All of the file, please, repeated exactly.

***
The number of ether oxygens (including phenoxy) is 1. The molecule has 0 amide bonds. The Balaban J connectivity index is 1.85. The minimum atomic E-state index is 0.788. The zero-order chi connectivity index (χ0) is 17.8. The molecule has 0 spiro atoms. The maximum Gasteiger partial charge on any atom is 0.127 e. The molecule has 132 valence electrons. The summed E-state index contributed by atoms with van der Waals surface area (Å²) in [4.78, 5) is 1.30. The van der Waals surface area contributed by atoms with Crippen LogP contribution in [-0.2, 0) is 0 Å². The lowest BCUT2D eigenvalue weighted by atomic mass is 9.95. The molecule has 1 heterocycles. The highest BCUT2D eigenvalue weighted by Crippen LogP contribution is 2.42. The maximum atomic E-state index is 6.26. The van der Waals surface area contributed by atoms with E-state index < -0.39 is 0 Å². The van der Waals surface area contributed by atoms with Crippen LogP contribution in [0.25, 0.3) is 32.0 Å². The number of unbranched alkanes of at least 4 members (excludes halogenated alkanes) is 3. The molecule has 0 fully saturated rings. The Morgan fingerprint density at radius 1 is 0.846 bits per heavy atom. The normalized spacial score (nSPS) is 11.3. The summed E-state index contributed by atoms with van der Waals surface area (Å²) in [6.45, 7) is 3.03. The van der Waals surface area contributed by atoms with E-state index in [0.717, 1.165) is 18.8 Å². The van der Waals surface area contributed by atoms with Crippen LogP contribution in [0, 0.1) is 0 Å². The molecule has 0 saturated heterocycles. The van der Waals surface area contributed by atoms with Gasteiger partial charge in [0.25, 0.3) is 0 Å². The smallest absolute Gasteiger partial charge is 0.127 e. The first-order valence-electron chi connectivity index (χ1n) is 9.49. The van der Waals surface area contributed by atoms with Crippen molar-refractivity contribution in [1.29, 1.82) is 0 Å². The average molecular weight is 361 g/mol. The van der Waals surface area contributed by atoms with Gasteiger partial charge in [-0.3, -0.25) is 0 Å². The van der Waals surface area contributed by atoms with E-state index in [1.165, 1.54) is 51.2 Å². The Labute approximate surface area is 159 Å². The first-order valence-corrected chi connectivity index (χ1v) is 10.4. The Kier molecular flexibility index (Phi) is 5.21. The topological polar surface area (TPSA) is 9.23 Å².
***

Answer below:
The number of ether oxygens (including phenoxy) is 1. The molecule has 0 amide bonds. The Balaban J connectivity index is 1.85. The minimum atomic E-state index is 0.788. The zero-order chi connectivity index (χ0) is 17.8. The molecule has 0 spiro atoms. The maximum Gasteiger partial charge on any atom is 0.127 e. The molecule has 132 valence electrons. The summed E-state index contributed by atoms with van der Waals surface area (Å²) in [4.78, 5) is 1.30. The van der Waals surface area contributed by atoms with Crippen LogP contribution in [-0.2, 0) is 0 Å². The lowest BCUT2D eigenvalue weighted by atomic mass is 9.95. The molecule has 1 heterocycles. The highest BCUT2D eigenvalue weighted by Crippen LogP contribution is 2.42. The maximum atomic E-state index is 6.26. The van der Waals surface area contributed by atoms with E-state index < -0.39 is 0 Å². The van der Waals surface area contributed by atoms with Crippen LogP contribution in [0.25, 0.3) is 32.0 Å². The number of unbranched alkanes of at least 4 members (excludes halogenated alkanes) is 3. The molecule has 0 fully saturated rings. The Morgan fingerprint density at radius 1 is 0.846 bits per heavy atom. The normalized spacial score (nSPS) is 11.3. The summed E-state index contributed by atoms with van der Waals surface area (Å²) in [6.45, 7) is 3.03. The van der Waals surface area contributed by atoms with E-state index in [0.717, 1.165) is 18.8 Å². The van der Waals surface area contributed by atoms with Crippen LogP contribution in [0, 0.1) is 0 Å². The molecule has 0 saturated heterocycles. The van der Waals surface area contributed by atoms with Gasteiger partial charge in [0.25, 0.3) is 0 Å². The smallest absolute Gasteiger partial charge is 0.127 e. The first-order valence-electron chi connectivity index (χ1n) is 9.49. The van der Waals surface area contributed by atoms with Crippen molar-refractivity contribution in [1.29, 1.82) is 0 Å². The average molecular weight is 361 g/mol. The van der Waals surface area contributed by atoms with Gasteiger partial charge in [-0.3, -0.25) is 0 Å². The van der Waals surface area contributed by atoms with E-state index in [1.165, 1.54) is 51.2 Å². The Labute approximate surface area is 159 Å². The first-order valence-corrected chi connectivity index (χ1v) is 10.4. The Kier molecular flexibility index (Phi) is 5.21. The topological polar surface area (TPSA) is 9.23 Å².